While carmakers are scrambling to keep up with the crossover craze, Infiniti is dropping its first crossover, the QX70, from its lineup. The QX70 started out as the FX when it was first introduced in 2003. Since then, the crossover has spanned two generations over 15 years but now it is time to bid farewell. The Japanese luxury car manufacturer is still committed to building crossovers. Last year, the entry-level QX30 went on sale while the larger QX60 received a refresh. Last month, Infiniti unveiled the redesigned QX50 which will go on sale next year. Infiniti's crossover game has never been stronger.
The Jeep Patriot has defected to Canada. The model will no longer be sold in America but continues to be available just north of the border. The similarly-sized Compass will be taking its place.
Lexus' hybrid hatchback is no more. Despite having received a refresh for 2018, the CT 200h will no longer be sold in North America. Instead, it will continue to sell in Europe where it is much more popular. The Lexus NX takes its place as the entry-level model until the imminent arrival of the UX next year.
Chances are you have probably never heard of the Mercedes-Benz B-Class let alone seen one. An electric-only variant of the European market hatchback has been on sale in the States since 2014. Even with government incentives, it failed to sell well.
It is hard to believe that the Mitsubishi i-MiEV was still in production up until this year. The i-MiEV was one of the first mass-produced electric cars. Then came Tesla. The i-MiEV was certainly not a looker, and when combined with its poor range of just 62 miles, it was deemed undesirable. The general consensus is that the i-MiEV will not be missed.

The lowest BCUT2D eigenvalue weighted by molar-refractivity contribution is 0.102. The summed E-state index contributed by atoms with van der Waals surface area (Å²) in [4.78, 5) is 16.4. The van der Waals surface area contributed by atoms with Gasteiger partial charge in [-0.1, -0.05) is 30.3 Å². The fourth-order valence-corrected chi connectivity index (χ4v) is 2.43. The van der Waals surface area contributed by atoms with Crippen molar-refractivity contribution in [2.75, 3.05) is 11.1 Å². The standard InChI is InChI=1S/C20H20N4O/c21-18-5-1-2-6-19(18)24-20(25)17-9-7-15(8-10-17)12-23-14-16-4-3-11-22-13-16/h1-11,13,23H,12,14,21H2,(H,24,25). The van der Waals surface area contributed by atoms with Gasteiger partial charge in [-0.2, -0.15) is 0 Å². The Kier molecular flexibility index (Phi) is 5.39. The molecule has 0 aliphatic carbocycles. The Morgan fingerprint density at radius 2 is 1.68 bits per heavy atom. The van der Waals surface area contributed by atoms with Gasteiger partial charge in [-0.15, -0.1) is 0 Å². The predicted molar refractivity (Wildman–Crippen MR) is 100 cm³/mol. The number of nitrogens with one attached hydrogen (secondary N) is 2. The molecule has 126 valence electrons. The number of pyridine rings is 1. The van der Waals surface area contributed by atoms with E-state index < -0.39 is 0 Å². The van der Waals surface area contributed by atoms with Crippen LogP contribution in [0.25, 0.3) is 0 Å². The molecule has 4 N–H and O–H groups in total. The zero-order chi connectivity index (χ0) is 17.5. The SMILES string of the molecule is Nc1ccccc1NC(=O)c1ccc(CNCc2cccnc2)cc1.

When you hear Mitsubishi Lancer, you immediately think of the rally-winning Evolution. While the loss of the top-of-the-line Evolution hurt, Mitsubishi tried to soften the blow by continuing to offer the base model Lancer. It even gave it a subtle facelift but alas it was not enough to keep the decade-old car around. Mitsubishi is bringing back the Evolution moniker, just not how enthusiasts had hoped.
While the Nissan Quest stopped being sold to regular folk in 2016, it continued to be available as a fleet car for businesses. That too has come to an end. Options in this segment are now limited to the Chrysler Pacifica, Honda Odyssey and Toyota Sienna as the top contenders.
The second generation Smart ForTwo went on sale in 2014. Two years later, an electric version was introduced and is now slated to become the sole option for the city car. That means the ForTwo is not going away, but expect to see fewer of them on the road as the Electric Drive model commands a higher starting price than the outgoing gas variant.
Just as the Volkswagen CC was about to turn 10 years old, VW decided to pull the plug on the model. Fear not, for its replacement, the Arteon, is sleeker than its predecessor. It remains to be seen whether or not the new model will make its way to North America.
Another model Volkswagen is doing away with is the Touareg. In its place, is the three-row Atlas. Not only is the Atlas bigger than the Touareg, it is also less expensive.